The inadequate supply of primary care physicians is a complex issue that has been a national concern for many years.Â The solution to this problem must consider multiple factors.
One fundamental issue relates to the pipeline that produces family medicine and other primary care physicians, such as general internists, pediatricians, and obstetrician-gynecologists.Â In recent years, medical students are choosing to enter specialty, rather than primary care residencies.Â A factor in this decision is likely the huge loan burdens many medical students accumulate while in medical school.Â On average, their medical education debt exceeds $150,000 per graduate.Â Incomes for medical specialists are often several times higher than incomes for primary care physicians.Â If incomes for primary care physicians were increased, more medical students might choose a primary care career path.
Another disincentive to primary care practice has been the responsibility for large numbers of patients per physician, leading to briefer, unsatisfying encounters between physician and patient. Â In contrast, the experience of the Group Health Cooperative in Washington state demonstrates that implementation of an effective medical home practice model can create a much enhanced practice setting that benefits both patients and primary care providers.Â One of the design elements at GHC was a deliberate reduction in patient panel size achieved by hiring more physicians.
California has the infrastructure and organization to advance the medical home model.Â Therefore, within the Department of Health Care Services, we believe that the medical home model has great potential to improve medical quality for the Medi-Cal program by enhancing the integration and coordination of health services provided to the program’s beneficiaries.
Importantly, as has been demonstrated in various sites around the country, the medical home model can allow primary care physicians to practice in a setting that is more professionally rewarding and satisfying.Â DHCS will be working closely with stakeholders to encourage dissemination of effective applications of the medical home model.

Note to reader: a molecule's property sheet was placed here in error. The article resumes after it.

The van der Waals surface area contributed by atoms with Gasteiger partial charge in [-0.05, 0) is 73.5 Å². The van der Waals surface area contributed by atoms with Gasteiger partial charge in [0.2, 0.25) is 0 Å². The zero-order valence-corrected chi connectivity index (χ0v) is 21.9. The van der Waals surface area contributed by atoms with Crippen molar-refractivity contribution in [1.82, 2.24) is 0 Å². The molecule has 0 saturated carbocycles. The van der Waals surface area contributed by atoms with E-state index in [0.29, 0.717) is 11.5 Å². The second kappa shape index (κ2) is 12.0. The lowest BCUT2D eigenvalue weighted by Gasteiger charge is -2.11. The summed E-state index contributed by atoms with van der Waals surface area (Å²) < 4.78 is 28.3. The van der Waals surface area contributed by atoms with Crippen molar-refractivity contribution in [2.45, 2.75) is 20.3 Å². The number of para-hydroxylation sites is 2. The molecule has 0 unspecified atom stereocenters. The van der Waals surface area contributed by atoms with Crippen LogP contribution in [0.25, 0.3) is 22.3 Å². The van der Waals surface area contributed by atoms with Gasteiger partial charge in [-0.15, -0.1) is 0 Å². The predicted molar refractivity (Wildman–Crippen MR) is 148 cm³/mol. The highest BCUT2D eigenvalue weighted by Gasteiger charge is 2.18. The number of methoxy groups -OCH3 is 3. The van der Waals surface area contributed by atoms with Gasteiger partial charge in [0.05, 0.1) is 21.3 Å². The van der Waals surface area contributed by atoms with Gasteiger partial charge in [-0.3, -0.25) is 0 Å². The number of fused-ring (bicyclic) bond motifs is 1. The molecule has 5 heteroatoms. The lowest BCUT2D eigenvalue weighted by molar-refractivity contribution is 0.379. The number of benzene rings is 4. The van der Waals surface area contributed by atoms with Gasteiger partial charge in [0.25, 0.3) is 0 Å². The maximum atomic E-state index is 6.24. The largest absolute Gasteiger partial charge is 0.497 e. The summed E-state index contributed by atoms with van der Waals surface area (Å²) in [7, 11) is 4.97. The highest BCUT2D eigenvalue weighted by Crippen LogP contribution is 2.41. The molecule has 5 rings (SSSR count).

A recent California HealthCare Foundation report, “Physician Participation in Medi-Cal, 2008,” by Bindman, Chu, and Grumbach, noted that Medi-Cal reimbursement rates for primary care services are at approximately 50% of Medicare.Â Stakeholders have cited such rates as a barrier to physician participation in the Medi-Cal program.Â While there is currently a $19 billion deficit in the state budget, an increase in physician reimbursement rates would be an important issue to be addressed by state government.
We must do everything possible from a policy perspective to improve the efficiency of our administrative processes so that providers can be paid on a timely basis, while ensuring the fiscal integrity of the billing process.Â As a new fiscal intermediary assumes operations, we will be implementing numerous system enhancements to improve our efficiency.Â In the managed care portion of the program, we will continue to work with plans, medical groups, and other stakeholders to focus on policy and programmatic changes that allow for a practice environment for the Medi-Cal program that can consistently attract and retain primary care providers.
Given the short timeframe, many stakeholders anticipate shortages in the primary care physician workforce.Â Certainly, policymakers in government and the health care sectors should be ensuring that nurse practitioners, physician assistants and other health professionals are fully utilized as part of California’s primary care network.
There may be innovative approaches to care delivery, such as the use of group appointments and expansion in telehealth, that could increase productivity of the primary care delivery system. Additionally, the further development of electronic health records across the state, with available federal funding, may also help to increase the efficiency of care delivery.
Finally, the importance of healthy lifestyles and communities cannot be overemphasized in reducing the need for and cost of medical care, both primary and specialty care.